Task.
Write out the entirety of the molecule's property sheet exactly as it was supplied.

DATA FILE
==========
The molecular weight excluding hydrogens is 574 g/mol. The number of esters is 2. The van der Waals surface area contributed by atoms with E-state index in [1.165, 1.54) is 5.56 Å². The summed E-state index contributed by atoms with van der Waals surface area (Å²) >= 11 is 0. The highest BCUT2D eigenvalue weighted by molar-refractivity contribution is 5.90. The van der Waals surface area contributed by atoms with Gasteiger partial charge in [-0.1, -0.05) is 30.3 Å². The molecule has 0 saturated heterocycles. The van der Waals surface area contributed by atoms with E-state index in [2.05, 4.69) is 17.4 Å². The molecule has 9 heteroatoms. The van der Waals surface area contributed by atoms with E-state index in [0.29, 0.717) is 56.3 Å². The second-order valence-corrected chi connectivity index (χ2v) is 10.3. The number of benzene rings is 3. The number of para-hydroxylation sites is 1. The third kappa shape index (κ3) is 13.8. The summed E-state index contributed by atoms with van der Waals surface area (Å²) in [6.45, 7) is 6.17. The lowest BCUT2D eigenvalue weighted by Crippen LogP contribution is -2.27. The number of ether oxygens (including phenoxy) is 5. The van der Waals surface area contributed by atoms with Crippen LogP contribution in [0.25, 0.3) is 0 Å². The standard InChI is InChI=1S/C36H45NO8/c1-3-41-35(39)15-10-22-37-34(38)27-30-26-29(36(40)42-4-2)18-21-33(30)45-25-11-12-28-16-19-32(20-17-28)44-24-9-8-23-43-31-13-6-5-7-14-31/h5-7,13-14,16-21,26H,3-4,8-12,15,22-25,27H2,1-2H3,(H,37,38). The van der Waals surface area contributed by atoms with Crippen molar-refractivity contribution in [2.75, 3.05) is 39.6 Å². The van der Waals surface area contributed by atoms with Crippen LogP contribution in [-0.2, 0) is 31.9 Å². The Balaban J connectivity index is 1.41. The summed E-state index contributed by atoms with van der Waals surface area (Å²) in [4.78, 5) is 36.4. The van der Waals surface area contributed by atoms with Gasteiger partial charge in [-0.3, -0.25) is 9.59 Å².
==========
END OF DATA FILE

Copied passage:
The molecular weight excluding hydrogens is 574 g/mol. The number of esters is 2. The van der Waals surface area contributed by atoms with E-state index in [1.165, 1.54) is 5.56 Å². The summed E-state index contributed by atoms with van der Waals surface area (Å²) >= 11 is 0. The highest BCUT2D eigenvalue weighted by molar-refractivity contribution is 5.90. The van der Waals surface area contributed by atoms with Gasteiger partial charge in [-0.1, -0.05) is 30.3 Å². The molecule has 0 saturated heterocycles. The van der Waals surface area contributed by atoms with E-state index in [2.05, 4.69) is 17.4 Å². The molecule has 9 heteroatoms. The van der Waals surface area contributed by atoms with E-state index in [0.29, 0.717) is 56.3 Å². The second-order valence-corrected chi connectivity index (χ2v) is 10.3. The number of benzene rings is 3. The number of para-hydroxylation sites is 1. The third kappa shape index (κ3) is 13.8. The summed E-state index contributed by atoms with van der Waals surface area (Å²) in [6.45, 7) is 6.17. The lowest BCUT2D eigenvalue weighted by Crippen LogP contribution is -2.27. The number of ether oxygens (including phenoxy) is 5. The van der Waals surface area contributed by atoms with Crippen LogP contribution in [0.25, 0.3) is 0 Å². The standard InChI is InChI=1S/C36H45NO8/c1-3-41-35(39)15-10-22-37-34(38)27-30-26-29(36(40)42-4-2)18-21-33(30)45-25-11-12-28-16-19-32(20-17-28)44-24-9-8-23-43-31-13-6-5-7-14-31/h5-7,13-14,16-21,26H,3-4,8-12,15,22-25,27H2,1-2H3,(H,37,38). The van der Waals surface area contributed by atoms with Crippen molar-refractivity contribution in [2.75, 3.05) is 39.6 Å². The van der Waals surface area contributed by atoms with Crippen LogP contribution in [-0.2, 0) is 31.9 Å². The Balaban J connectivity index is 1.41. The summed E-state index contributed by atoms with van der Waals surface area (Å²) in [4.78, 5) is 36.4. The van der Waals surface area contributed by atoms with Gasteiger partial charge in [-0.3, -0.25) is 9.59 Å².